Quartz Daily Brief—Americas edition—Scotland’s vote results, Alibaba’s unveiling, Larry Ellison out, airplane food delivered

We may earn a commission from links on this page.

What to watch for today

Scotland gets real. Preliminary results suggest that the ”No” vote against independence is receiving more support than anticipated. As of press time “No” is leading with 53.8%, ahead of “Yes” with 46.2%, with 21 of 32 councils reporting. Glasgow supported the “Yes” vote, 53.5%-46.5%.

Alibaba shares the love. The Chinese e-commerce giant will begin trading on the New York Stock Exchange under the ticker “BABA.” The company priced shares in its IPO at $68 after Thursday’s market close; it is expected to raise nearly $21.8 billion on a valuation of $168 billion.

All hail the new iPhone. Apple’s long-awaited iPhone 6 and iPhone 6 Plus are out today in Australia, the US, Canada, France, Germany, Hong Kong, Japan, Puerto Rico, Singapore, and the UK. Customers bought 4 million phones on the first day pre-orders were available, setting a pace to best Apple’s record of 9 million iPhone sales in an opening weekend. Here’s how to decide which one to buy.

Hold onto your volatility hats. Four stock futures and options contracts expire today in a quarterly phenomenon called “quadruple witching,” which often leads to frantic trading and market gyrations. Add to that the market-moving Scottish election results, US stocks hitting all-time highs, and the Alibaba IPO, and the ride looks even rockier.

An independence bid in Barcelona. The Catalan parliament is expected to call for a Nov. 9 vote on independence from Spain. Madrid has said that the referendum is unconstitutional (paywall).

While you were sleeping

The UN Security Council sounded the alarm on Ebola. Ebola is a “threat to international peace and security,” the council said after its first-ever emergency meeting to deal with a public health issue. In Oxford, England, the first human subject began a trial of a GlaxoSmithKline vaccination against Ebola. Meanwhile, eight people, including three doctors and three journalists, were murdered in southeast Guinea near where the outbreak began.

The US Senate approved aid for Syrian rebels. President Obama has been given approval with a vote of 78-22 for his plan to train and arm rebels in their fight against the Islamic State, which just released a new video of a captive British journalist named John Cantlie.

A typhoon shut down Manila. The Philippine capital shuttered its government offices and financial markets as the storm known as “Mario” caused severe flooding.

Japan’s economic outlook got bleaker. The world’s third largest economy downgraded its forecast due to lower consumer consumption, caused by bad weather and a bigger-than-expected impact from a sales tax increase.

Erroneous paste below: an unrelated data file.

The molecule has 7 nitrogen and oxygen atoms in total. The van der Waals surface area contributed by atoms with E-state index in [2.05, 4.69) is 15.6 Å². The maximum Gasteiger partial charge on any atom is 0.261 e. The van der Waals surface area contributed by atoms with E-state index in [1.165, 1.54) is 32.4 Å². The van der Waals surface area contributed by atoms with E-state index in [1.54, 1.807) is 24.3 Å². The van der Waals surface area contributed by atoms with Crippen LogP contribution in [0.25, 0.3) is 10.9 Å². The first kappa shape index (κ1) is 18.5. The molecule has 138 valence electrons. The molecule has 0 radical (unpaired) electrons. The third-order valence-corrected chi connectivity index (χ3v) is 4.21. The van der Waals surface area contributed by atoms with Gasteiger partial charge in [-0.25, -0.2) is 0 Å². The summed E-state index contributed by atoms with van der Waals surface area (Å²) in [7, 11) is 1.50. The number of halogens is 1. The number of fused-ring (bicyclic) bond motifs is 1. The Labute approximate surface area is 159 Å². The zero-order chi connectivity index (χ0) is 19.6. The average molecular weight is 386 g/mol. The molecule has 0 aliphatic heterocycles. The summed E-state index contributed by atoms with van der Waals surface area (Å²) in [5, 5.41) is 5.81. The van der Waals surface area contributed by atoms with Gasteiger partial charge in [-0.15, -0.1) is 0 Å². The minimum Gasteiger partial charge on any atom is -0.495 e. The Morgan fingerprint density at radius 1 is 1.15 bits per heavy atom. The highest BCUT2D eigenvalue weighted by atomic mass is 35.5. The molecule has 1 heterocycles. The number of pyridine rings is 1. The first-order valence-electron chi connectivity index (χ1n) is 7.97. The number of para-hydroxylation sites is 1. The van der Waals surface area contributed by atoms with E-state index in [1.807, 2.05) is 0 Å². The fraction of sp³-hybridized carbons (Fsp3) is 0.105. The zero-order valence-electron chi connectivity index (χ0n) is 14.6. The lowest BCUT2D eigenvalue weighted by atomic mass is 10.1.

SAP buys into the cloud. The German business software giant acquired the online travel expenses company Concur (paywall) for $8.3 billion in an effort to expand its web services offerings to corporations. Seattle-based Concur is a rare survivor of the first dotcom boom.

Microsoft fired 2,100 employees in its second round of layoffs, part of a plan announced in July to cut 18,000 jobs, or 14% of the company’s total workforce. The housecleaning is an attempt to streamline operations after the acquisition of Nokia’s Devices and Services division, which added 25,000 employees to Microsoft’s payroll.

Larry Ellison is out as Oracle’s CEO. The surprise shift is effective immediately. Ellison becomes executive chairman of the board and chief technology officer. Longtime Oracle executives Safra Catz and Mark Hurd will become co-CEOs.

Quartz obsession interlude

Gwynn Guilford on why Homer Simpson’s beer mantra is a lot like China’s approach to real estate. “[J]ust like alcohol, China’s property construction sector—which [the country] relies on to drive up to a fifth of its GDP—is at once “the cause of, and solution to” if not all, then many, of its economic problems. That’s because even though this over-reliance makes the country’s economy unusually vulnerable to home-sale slumps—and financial risks—the government has in the past rescued its swooning economy by—you guessed it—encouraging more real estate investment.” Read more here.

Matters of debate

Vladimir Putin loves rumors. His comments about invading neighboring capitals were taken out of context, but the speculation helps him anyway.

Ken Burns doesn’t understand the Roosevelts. The documentarian’s latest is heavy on character but light on politics.

Midlife crises are biologically coded. We should acknowledge their existence and adjust accordingly.

Interning is the new volunteering. It looks good on a resume, and interns are less prone to flaking out.

Surprising discoveries

You can get airplane food delivered to your house, for some reason. German subscribers get a weekly business class meal—this week it’s “Arabic seafood” or panserotti with porcini mushrooms.

Wal-Mart Mexico is being investigated for holding a cockfight. A spokesman said the roosters were unarmed and uninjured.

South Koreans are splurging on job application mugshots. Some recruiters believe that photos trump other resume details.

Dogs can be pessimists. Though it’s unclear how common it is to see the water bowl as half-empty.

North Korea wrote a 50,000-page report on its human rights record. It concluded that things are going pretty well. The UN disagrees.

Click here for more surprising discoveries on Quartz.

Our best wishes for a productive day. Please send any news, comments, gourmet airline meals, and ethical cockfights to You can follow us on Twitter here for updates throughout the day.

Sign up for the Quartz Daily Brief here, tailored for morning delivery in Asia, Europe & Africa, and the Americas.